SA Health and Kidsafe SA recently launched a new campaign warning parents against the dangers of using baby exercise jumpers and baby walkers, saying children are at risk of serious injuries and delays in important development milestones.
Slow to walk
According to SA Health deputy chief medical officer, Dr Nicola Spurrier, it’s not uncommon to see babies and children with developmental delays associated with the use of baby walkers and baby exercise jumpers (also known as the Jolly Jumper). Ironically, many parents mistakenly use these products thinking they will actually aid development.
“Excessive time in walkers and jumpers teaches babies to stand up on their tiptoes, causing their calf muscles to tighten and affecting their ability to walk, and in some cases requiring treatment with casting or surgery,” said Dr Spurrier.
And it’s a case of what they’re not getting too which also matters.
“Babies miss out on valuable floor time when spending too much time in walkers and jumpers, bypassing important development stages such as rolling and crawling,” she added.
High injury risk
In addition to developmental delays, experts say children are likely to hurt themselves.
“Baby walkers and exercise jumpers are dangerous and not recommended,” the new brochure from Kidsafe states.
Dr Spurrier says, “There is also an increased risk of injury and babies have been known to tip over and even topple down stairs while in walkers.
“In jumpers, injuries can occur if fingers become trapped by the chain or springs, by bouncing into walls or objects, or if babies are pushed by another child.”
Read more about children’s development:
- Why babies need more tummy time to strengthen necks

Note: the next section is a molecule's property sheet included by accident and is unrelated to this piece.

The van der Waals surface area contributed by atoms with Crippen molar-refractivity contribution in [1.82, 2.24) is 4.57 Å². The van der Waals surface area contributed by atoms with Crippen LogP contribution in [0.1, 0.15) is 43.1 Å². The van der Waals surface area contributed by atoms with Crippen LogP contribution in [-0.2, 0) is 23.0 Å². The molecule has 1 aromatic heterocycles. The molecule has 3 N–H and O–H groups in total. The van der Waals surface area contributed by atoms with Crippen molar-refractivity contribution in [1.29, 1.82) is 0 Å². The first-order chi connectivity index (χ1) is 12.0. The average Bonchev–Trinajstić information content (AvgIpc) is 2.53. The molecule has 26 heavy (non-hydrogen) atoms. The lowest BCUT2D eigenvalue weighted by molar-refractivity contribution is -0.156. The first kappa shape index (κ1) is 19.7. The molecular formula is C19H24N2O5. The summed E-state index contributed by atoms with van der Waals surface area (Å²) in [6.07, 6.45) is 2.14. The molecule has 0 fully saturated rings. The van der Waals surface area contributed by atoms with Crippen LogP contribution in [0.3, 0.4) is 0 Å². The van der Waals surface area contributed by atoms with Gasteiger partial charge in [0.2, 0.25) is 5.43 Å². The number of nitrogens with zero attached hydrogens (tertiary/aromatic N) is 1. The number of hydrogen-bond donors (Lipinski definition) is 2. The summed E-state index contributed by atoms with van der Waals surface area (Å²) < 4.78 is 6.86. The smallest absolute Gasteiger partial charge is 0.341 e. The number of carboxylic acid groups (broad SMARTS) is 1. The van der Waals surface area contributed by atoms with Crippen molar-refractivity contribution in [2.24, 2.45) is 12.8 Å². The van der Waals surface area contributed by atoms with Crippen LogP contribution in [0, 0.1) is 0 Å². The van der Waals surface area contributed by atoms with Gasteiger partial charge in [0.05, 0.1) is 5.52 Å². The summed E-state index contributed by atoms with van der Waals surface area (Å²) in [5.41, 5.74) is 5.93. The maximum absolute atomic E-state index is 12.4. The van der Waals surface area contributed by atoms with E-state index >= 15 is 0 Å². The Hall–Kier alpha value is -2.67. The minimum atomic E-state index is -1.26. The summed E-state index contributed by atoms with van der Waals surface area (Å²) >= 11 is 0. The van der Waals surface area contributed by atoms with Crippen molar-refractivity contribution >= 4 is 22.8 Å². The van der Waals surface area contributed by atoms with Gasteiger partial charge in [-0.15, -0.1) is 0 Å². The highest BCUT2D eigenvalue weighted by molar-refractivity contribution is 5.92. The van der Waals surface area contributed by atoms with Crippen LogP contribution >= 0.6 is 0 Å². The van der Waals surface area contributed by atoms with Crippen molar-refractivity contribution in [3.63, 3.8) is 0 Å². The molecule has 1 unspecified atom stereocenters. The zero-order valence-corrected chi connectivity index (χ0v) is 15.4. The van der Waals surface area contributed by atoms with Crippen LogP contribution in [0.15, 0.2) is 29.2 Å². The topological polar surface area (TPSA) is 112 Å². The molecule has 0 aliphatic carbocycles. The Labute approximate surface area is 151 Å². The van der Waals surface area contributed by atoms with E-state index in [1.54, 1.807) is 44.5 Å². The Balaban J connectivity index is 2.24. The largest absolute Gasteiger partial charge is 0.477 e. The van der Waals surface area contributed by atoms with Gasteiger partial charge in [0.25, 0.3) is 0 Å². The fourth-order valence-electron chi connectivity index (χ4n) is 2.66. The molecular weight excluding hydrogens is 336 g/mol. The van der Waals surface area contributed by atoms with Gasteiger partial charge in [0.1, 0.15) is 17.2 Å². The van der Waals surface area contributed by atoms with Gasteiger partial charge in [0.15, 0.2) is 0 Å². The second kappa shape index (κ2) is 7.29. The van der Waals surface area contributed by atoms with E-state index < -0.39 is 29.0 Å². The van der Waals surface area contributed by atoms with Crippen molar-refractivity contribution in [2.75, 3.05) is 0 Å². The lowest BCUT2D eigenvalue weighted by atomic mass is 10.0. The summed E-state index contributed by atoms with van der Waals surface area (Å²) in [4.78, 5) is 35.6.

- The amazing development of baby vision in pictures
- Development regression in young kids – what it is and when to be concerned
Hazardous and detrimental
Kidsafe Chief Executive Officer, Holly Fitzgerald, agreed, saying that baby walkers can be dangerous because they allow babies to move quickly around the house and gain access to things that are usually out of reach.
“There is a risk of babies burning themselves if they reach hot drinks, ovens or heaters, and a risk of poisoning if they access and swallow cleaning products or medications,” she said.
Interestingly, the Jolly Jumper brand and product was created in 1910 in Canada, however, has been banned there since 2004. And for over 20 years now, Fair Trading NSW has recommended that baby walkers not be used in Australia. Kidsafe hopes the new campaign helps to get the message to Aussie parents and brands that the products are both dangerous and detrimental to development.
Baby walkers and exercise jumpers are dangerous and not recommended. The use of baby walkers and exercise jumpers can…
What IS recommended
According to Holly, some good old-fashioned floor play and tummy time is the ideal option for babies and young kids.
“The best thing parents can do to help their baby’s development is to let them spend plenty of time on the floor in a safe space where they can learn to roll, sit up and crawl,” she said.
If you are looking for alternatives other than the floor, Holly recommends standing activity tables, push trolleys, baby swings, bouncers and rockers for younger bubs – all of which are deemed safe concerning injuries and development. Yay!
Do you use a jumper or walker with your baby? If you’re at all worried about your child’s development please speak to your GP.